10,000 Vinyasas

Teaching Ashtanga

by on Apr.16, 2009, under Yoga

As you may know, I’ve been practicing Ashtanga yoga once a week for over a year now. My first teaching experience at the local gym got listed on the schedule as Ashtanga, for some reason (I haven’t inquired why), and it caused me to reflect on the difficulty of introducing this style to beginners. An ancient style of yoga, Ashtanga was originally developed, in my understanding, for teenagers, and this is probably true, since it is a physically demanding, aggressive style that requires quite a bit of flexibility and strength. Hence, the difficulty of introducing it to adults who are new to yoga, and indeed, may not be in the best physical condition to begin with. In the first series (primary series), there are multiple poses and multiple variations of poses, particularly seated forward bends and twists, along with standing balance poses of ferocious difficulty, headstands, backbends and binds, interspersed with vinyasas requiring jumping into seated and jumping back into chaturanga. Some poses require full lotus to fully attain, and really can’t be modified to include a beginner’s more limited range. The other day, I asked my Ashtanga teacher how to teach beginners in the style. His response was that there were, in fact, two different schools of thought. The traditional way was to start at the beginning of primary series, and stop when a pose could not be achieved, work on that one until mastery, and then proceed to the next one. The second approach was to work out a modified set of poses from the primary series and build up strength until more poses could be added. In my opinion, the first method is actually more suited for a traditional yoga environment (a studio or ashram) where, by self-selection, you have a group of highly motivated students who are not going to be discouraged by the repetition and difficulty at the beginning. In teaching at a gym, in contrast, students are not as motivated, overall, to keep trying to attain proficiency in a style which may appear forbiddingly difficult at first. It’s this reasoning which led me to adopt the second approach in teaching my first class. I had seen firsthand the unsuitability of trying to force a fast paced aggressive style on a beginning mixed level class, and I thought I could design a routine which would incorporate the spirit of the primary series while allowing someone who had little or no experience with yoga to be successful. So far, I’ve gotten good feedback on this approach, so I suppose I would call it a qualified success in the environment I’m teaching in.

More yoga notes: I bit off more than I could chew this week, by agreeing to sub for someone the day after I had a trial setting. 99% of the time these settings don’t go anywhere, but this time I ended up having to start the trial and had to get a sub for the class I had agreed to teach. It was quite stressful to deal with both of these situations at the same time, but I did find another sub at the last minute. I’m eager to get more teaching experience now that I have a more demanding power yoga class to teach–the expectations are a little higher. Been hearing better things about the bad yoga teacher, so maybe all the feedback she’s gotten has caused her to change…perhaps I was too quick to judge.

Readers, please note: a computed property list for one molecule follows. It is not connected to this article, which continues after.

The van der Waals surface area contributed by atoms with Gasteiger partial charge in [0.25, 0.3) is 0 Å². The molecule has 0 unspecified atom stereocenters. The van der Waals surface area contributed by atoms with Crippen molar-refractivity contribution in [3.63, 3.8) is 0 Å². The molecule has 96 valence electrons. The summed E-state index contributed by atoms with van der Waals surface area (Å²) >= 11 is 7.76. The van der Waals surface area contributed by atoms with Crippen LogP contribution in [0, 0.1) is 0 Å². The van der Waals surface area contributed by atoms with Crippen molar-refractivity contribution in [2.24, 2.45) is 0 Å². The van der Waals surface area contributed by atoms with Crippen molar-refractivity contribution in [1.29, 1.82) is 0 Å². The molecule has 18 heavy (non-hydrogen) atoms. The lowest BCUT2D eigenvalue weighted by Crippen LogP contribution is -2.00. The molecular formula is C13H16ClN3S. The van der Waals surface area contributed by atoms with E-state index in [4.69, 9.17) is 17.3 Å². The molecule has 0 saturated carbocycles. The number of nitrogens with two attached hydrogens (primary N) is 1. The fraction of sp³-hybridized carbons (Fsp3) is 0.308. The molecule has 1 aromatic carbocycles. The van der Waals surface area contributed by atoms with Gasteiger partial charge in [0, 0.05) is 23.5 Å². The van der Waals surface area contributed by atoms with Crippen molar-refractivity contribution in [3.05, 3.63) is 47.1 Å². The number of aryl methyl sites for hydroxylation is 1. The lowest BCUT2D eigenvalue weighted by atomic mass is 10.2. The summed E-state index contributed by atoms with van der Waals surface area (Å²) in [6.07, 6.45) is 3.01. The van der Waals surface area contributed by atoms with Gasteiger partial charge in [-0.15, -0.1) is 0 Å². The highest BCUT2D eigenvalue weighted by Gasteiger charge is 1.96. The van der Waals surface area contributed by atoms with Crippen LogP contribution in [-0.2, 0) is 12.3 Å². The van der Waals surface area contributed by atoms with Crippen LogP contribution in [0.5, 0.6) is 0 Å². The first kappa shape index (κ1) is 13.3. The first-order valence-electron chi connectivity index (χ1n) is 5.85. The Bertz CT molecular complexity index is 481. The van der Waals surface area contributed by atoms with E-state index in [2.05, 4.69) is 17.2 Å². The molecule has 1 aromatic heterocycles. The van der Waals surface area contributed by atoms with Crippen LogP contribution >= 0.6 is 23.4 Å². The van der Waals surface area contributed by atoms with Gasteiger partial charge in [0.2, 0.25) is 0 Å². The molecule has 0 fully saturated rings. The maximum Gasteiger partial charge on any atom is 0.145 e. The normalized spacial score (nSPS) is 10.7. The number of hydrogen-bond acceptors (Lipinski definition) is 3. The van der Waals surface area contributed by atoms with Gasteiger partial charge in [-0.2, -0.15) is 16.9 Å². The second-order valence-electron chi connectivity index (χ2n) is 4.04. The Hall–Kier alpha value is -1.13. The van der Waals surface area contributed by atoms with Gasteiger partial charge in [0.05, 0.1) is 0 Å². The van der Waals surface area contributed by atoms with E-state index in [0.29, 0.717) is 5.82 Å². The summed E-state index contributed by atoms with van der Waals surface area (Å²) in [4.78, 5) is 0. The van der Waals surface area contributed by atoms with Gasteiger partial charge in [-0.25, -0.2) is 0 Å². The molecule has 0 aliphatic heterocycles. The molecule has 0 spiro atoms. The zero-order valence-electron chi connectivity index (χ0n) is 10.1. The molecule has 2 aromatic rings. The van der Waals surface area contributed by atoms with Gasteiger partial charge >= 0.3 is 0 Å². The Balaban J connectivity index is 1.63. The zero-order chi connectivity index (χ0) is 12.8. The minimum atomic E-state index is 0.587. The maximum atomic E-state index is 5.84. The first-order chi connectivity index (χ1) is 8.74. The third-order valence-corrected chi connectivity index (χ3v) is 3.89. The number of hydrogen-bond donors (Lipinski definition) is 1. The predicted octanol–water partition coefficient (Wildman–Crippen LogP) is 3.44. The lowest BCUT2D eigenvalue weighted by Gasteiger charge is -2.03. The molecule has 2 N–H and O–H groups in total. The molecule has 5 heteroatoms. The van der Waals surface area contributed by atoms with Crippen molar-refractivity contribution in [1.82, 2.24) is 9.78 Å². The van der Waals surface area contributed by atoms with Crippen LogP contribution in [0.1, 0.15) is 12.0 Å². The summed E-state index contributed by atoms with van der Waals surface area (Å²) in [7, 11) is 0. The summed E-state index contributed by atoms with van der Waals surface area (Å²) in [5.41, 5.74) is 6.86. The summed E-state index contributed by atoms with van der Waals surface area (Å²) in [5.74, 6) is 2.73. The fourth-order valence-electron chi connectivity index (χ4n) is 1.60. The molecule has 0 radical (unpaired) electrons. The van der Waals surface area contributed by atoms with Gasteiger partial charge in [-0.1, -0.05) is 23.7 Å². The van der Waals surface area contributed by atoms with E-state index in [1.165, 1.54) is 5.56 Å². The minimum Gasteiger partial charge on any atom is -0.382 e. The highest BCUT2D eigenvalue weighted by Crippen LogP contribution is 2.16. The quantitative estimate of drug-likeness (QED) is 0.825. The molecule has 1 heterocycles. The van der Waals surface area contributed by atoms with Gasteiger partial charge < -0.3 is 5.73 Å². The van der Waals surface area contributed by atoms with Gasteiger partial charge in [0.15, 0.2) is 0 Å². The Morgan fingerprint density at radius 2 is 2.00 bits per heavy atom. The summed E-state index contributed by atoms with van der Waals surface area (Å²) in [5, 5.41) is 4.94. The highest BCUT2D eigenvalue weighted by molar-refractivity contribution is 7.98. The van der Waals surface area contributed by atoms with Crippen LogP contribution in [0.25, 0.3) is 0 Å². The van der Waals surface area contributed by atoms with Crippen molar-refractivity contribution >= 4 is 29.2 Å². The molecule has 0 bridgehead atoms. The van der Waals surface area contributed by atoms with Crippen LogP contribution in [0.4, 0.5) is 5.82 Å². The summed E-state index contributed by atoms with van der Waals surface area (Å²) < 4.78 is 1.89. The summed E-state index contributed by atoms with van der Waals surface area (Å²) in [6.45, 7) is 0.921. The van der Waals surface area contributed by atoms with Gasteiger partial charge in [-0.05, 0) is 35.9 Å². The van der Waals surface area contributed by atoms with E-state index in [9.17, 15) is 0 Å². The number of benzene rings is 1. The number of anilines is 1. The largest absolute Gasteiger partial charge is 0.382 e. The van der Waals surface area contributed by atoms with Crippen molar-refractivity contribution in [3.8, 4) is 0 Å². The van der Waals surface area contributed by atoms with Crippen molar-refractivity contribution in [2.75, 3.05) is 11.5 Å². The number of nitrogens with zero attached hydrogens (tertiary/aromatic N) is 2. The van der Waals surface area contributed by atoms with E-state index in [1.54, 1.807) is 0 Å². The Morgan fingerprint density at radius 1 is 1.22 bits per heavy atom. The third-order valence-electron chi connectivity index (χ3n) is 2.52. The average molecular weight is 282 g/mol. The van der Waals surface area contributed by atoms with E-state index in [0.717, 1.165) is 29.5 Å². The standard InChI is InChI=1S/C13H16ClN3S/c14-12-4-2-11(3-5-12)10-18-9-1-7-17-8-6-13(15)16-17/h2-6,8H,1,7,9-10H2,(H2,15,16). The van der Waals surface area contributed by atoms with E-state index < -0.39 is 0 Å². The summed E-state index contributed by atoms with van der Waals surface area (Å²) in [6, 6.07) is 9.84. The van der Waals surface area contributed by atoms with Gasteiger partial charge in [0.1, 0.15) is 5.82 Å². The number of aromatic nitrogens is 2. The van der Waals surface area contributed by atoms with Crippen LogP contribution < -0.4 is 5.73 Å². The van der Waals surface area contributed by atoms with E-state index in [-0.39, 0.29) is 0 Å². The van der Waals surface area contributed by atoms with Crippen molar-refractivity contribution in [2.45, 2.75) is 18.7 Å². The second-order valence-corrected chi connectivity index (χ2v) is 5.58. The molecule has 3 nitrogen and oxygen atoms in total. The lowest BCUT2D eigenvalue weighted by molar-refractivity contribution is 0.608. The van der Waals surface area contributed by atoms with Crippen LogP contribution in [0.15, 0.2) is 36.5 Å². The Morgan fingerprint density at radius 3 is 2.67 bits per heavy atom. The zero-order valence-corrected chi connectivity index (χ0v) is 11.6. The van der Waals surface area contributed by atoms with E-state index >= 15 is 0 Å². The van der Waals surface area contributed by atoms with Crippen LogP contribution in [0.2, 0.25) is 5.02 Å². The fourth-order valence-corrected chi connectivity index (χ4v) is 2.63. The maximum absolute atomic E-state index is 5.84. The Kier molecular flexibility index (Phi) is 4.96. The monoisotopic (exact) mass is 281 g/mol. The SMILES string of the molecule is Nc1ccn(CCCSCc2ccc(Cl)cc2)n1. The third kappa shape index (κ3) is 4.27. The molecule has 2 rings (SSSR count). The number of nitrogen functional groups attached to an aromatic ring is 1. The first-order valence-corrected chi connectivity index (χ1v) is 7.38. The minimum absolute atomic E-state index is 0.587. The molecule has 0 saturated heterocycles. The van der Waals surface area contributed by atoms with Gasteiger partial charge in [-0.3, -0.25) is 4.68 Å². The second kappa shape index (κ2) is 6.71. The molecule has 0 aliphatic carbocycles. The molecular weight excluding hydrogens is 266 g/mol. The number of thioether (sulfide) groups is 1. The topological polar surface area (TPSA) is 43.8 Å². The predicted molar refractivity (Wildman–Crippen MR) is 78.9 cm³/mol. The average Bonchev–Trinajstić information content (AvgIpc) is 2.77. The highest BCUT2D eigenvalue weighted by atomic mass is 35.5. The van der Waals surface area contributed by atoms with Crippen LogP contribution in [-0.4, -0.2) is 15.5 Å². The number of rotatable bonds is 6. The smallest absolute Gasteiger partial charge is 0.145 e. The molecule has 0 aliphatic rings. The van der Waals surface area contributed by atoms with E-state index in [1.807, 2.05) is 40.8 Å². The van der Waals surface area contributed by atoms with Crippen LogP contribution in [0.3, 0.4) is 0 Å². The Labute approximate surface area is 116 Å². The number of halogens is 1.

Update (4/18/2009) Was able, for the first time, to achieve PINCHA MAYURASANA (headstand with forearms to floor) at the wall, just for a few seconds, but still…progress. In the mail today also was a check for teaching my first two yoga classes–an entire $46.00. Of course, the money is really kind of irrelevant; I’m doing this for love of yoga, not money.

:, ,

2 Comments for this entry

  • ken

    Ah, this means you need to practice PINCHA MAYURASANA during each Friday class. I think there are two places to “place” pincha: after the first or second navasana OR in place of headstand. Depending on how tired you feel. I think a more flexible approach to introducing advanced postures is recommended if it is not possible to practice ashtanga six days/wk. Peace!

  • carl

    Wise words, thank you Ken. As always, I’m amazed at the amount of yoga knowledge you have. I’m trying to imagine inserting this pose into the navasana sequence, sounds interesting…it would be a major achievement for me to attain proficiency in this pose, and as I write these words, I wonder if “achievement” is really very, well, yogalike. I do think that progress and eventual proficiency in seemingly impossible poses is one of the reasons people continue in yoga–I know it is for me–but I wonder sometimes about the focus on attainment.

Looking for something?

Use the form below to search the site:

Still not finding what you're looking for? Drop a comment on a post or contact us so we can take care of it!